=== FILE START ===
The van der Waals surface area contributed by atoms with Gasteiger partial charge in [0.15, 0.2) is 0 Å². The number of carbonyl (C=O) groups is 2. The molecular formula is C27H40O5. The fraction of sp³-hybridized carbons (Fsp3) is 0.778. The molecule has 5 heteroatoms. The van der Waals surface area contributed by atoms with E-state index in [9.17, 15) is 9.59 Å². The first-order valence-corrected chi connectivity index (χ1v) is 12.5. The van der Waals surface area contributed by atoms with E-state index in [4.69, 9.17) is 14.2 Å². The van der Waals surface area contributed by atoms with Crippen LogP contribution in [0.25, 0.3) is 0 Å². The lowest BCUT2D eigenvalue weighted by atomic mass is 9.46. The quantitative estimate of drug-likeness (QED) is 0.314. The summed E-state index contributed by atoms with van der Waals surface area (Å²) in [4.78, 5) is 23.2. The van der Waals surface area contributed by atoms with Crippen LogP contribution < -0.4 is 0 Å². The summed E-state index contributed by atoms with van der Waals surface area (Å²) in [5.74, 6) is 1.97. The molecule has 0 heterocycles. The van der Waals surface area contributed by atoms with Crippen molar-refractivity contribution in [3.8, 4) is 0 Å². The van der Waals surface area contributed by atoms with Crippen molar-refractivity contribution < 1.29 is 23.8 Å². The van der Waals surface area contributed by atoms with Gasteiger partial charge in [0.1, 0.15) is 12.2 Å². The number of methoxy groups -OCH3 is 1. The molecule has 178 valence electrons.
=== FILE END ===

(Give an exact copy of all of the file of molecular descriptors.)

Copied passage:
The van der Waals surface area contributed by atoms with Gasteiger partial charge in [0.15, 0.2) is 0 Å². The number of carbonyl (C=O) groups is 2. The molecular formula is C27H40O5. The fraction of sp³-hybridized carbons (Fsp3) is 0.778. The molecule has 5 heteroatoms. The van der Waals surface area contributed by atoms with E-state index in [9.17, 15) is 9.59 Å². The first-order valence-corrected chi connectivity index (χ1v) is 12.5. The van der Waals surface area contributed by atoms with E-state index in [4.69, 9.17) is 14.2 Å². The van der Waals surface area contributed by atoms with Crippen LogP contribution in [0.25, 0.3) is 0 Å². The lowest BCUT2D eigenvalue weighted by atomic mass is 9.46. The quantitative estimate of drug-likeness (QED) is 0.314. The summed E-state index contributed by atoms with van der Waals surface area (Å²) in [4.78, 5) is 23.2. The van der Waals surface area contributed by atoms with Crippen LogP contribution < -0.4 is 0 Å². The summed E-state index contributed by atoms with van der Waals surface area (Å²) in [5.74, 6) is 1.97. The molecule has 0 heterocycles. The van der Waals surface area contributed by atoms with Crippen molar-refractivity contribution in [3.8, 4) is 0 Å². The van der Waals surface area contributed by atoms with Crippen molar-refractivity contribution < 1.29 is 23.8 Å². The van der Waals surface area contributed by atoms with Gasteiger partial charge in [0.1, 0.15) is 12.2 Å². The number of methoxy groups -OCH3 is 1. The molecule has 178 valence electrons.